SJS Potentially Connected to Anti-Seizure Drug Lamictal

Posted On December 1st, 2020 By CSSFIRM.COM

Lamictal (lamotrigine) is a mood-stabilizing medication used to treat bipolar disease. Despite the drug’s effectiveness as an anti-convulsant and mood stabilizer, Lamictal produces some serious adverse effects, including headache, blurred vision, diplopia, somnolence, ataxia, dizziness, rash, toxic epidermal necrolysis, and Stevens-Johnson syndrome (SJS).

Signs Lamical Could be linked to SJS

Stevens-Johnson syndrome is a serious, systemic allergic reaction involving a severe rash on the skin and mucous membranes. Usually a reaction to anti-convulsants, antibiotics, or Mycoplasma pneumoniae infection, the condition begins with low-grade fever, general malaise, myalgia, headache, vomiting, and unexplained widespread skin pain. Those symptoms are followed by a painful rash located on the head, neck, trunk, and extremities that eventually blisters and leads to the detachment of as much as 30 percent of the skin surface, along with extensive damage to the mucous membranes. Inflammation of the mucosal areas of the eyes, nose, and genitalia often leads to difficulty swallowing and urinating. SJS typically presents within the first few weeks of taking the trigger medication, although at times presentation can be delayed.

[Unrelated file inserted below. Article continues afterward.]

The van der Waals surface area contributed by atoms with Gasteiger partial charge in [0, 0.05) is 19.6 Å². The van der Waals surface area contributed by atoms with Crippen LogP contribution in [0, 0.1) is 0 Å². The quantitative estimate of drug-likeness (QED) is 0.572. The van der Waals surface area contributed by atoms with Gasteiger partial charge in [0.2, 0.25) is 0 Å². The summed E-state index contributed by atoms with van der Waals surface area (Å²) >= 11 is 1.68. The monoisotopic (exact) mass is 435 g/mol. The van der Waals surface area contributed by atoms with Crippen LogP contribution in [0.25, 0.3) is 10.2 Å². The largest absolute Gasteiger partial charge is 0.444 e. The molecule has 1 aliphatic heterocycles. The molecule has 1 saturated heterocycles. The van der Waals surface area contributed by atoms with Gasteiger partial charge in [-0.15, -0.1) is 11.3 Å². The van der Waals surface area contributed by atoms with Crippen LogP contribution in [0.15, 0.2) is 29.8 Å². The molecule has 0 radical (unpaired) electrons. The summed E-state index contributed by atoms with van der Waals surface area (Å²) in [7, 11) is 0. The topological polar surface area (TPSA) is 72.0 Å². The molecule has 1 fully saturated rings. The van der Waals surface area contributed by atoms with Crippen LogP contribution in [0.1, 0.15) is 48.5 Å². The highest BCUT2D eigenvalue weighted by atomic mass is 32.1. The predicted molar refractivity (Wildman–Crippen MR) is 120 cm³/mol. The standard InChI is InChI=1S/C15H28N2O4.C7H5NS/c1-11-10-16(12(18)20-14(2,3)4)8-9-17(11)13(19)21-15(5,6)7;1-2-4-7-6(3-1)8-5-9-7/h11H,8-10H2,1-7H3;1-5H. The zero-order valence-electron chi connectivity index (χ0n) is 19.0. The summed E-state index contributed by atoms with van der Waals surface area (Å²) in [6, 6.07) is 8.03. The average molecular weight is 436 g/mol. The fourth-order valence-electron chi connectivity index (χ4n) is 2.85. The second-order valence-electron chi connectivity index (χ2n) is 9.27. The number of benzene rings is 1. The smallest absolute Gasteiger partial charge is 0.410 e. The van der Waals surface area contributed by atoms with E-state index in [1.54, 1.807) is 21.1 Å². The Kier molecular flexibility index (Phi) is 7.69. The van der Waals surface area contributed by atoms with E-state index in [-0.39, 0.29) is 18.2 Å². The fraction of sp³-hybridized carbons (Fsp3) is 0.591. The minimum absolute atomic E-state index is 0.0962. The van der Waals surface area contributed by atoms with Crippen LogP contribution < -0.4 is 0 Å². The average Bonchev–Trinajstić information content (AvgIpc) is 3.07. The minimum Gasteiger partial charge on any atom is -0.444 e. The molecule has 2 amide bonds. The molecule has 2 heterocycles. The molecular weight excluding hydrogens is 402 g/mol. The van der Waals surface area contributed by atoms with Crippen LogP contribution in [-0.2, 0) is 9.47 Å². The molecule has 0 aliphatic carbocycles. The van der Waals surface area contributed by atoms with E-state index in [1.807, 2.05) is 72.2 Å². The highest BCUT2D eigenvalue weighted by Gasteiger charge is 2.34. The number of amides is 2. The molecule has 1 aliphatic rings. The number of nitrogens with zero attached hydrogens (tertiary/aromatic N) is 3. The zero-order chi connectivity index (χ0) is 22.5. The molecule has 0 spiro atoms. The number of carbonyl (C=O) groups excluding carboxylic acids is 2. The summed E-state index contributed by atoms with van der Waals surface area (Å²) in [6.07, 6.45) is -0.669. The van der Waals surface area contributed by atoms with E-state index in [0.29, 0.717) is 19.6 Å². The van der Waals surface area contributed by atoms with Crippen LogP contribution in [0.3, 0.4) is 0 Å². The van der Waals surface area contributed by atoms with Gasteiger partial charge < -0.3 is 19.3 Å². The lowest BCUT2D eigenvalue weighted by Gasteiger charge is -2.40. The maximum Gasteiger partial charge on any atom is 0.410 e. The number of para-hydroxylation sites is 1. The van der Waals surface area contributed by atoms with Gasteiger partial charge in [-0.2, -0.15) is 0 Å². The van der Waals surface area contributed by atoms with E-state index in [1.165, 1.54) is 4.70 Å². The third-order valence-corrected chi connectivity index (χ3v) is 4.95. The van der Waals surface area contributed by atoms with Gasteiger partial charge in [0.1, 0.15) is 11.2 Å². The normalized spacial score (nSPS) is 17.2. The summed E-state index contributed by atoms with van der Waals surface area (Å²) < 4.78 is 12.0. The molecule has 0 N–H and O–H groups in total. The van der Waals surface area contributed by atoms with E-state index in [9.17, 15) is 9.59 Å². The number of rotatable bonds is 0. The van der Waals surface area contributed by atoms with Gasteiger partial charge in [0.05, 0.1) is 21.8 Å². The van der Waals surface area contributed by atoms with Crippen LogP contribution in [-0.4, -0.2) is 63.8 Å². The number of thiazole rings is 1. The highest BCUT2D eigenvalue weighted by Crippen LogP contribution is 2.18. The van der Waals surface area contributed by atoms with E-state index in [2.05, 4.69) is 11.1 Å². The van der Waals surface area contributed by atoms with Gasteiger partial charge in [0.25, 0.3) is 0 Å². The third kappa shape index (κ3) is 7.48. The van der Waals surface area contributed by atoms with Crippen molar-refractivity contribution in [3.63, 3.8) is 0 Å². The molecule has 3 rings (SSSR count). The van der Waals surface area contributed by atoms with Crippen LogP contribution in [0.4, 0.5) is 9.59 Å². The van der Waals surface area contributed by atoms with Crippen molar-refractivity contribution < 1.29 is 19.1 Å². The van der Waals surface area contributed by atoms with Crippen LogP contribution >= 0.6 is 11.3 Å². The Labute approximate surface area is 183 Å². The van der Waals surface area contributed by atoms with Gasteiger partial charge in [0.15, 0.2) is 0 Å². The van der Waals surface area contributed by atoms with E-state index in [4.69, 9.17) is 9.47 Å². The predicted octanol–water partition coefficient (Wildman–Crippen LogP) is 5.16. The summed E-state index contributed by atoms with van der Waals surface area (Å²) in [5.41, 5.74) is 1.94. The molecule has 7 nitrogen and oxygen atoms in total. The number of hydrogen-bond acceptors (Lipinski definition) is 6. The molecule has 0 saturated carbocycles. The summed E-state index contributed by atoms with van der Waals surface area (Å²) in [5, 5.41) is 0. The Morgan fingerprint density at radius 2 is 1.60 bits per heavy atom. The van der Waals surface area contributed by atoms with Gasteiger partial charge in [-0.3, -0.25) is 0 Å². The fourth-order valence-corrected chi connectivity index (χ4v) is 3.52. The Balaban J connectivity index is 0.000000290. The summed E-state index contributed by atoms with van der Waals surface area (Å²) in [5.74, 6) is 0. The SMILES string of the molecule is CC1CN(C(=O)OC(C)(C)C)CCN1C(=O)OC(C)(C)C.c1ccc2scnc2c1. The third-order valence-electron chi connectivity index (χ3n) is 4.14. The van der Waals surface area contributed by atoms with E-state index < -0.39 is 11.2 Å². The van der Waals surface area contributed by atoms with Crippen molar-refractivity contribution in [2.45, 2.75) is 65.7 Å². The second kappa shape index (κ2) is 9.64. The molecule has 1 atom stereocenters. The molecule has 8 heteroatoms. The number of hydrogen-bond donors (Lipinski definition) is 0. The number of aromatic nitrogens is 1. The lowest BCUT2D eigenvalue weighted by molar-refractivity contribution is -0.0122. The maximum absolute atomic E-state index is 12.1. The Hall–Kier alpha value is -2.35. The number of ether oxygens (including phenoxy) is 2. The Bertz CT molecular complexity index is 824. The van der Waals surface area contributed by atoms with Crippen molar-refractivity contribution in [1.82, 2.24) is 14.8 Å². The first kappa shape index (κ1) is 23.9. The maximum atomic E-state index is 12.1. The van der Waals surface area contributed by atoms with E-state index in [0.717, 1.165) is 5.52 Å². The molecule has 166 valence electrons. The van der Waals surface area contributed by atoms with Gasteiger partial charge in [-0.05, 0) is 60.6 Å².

Those at Increased Risk of SJS

Some factors that might increase someone’s chance of developing Stevens-Johnson syndrome include:

  • An HIV infection. The incidence of Stevens-Johnson syndrome is about 100 times greater among people with HIV than those in the general population.
  • A weakened immune system. Steven-Johnson syndrome can set in after an organ transplant, HIV/AIDS, and diseases that weaken the immune system.
  • People battling cancer, particularly cancer of the blood, are at an increased risk of Stevens-Johnson system.

SJS is considered an emergency situation demanding hospitalization. Treatment involves removing the cause of the condition, wound care, pain control, and reducing the risk of complications as the skin begins to grow back. It can take weeks or months to recover from SJS. If the condition was caused by a medication like Lamictal, that drug and others closely related to it should typically be permanently avoided.

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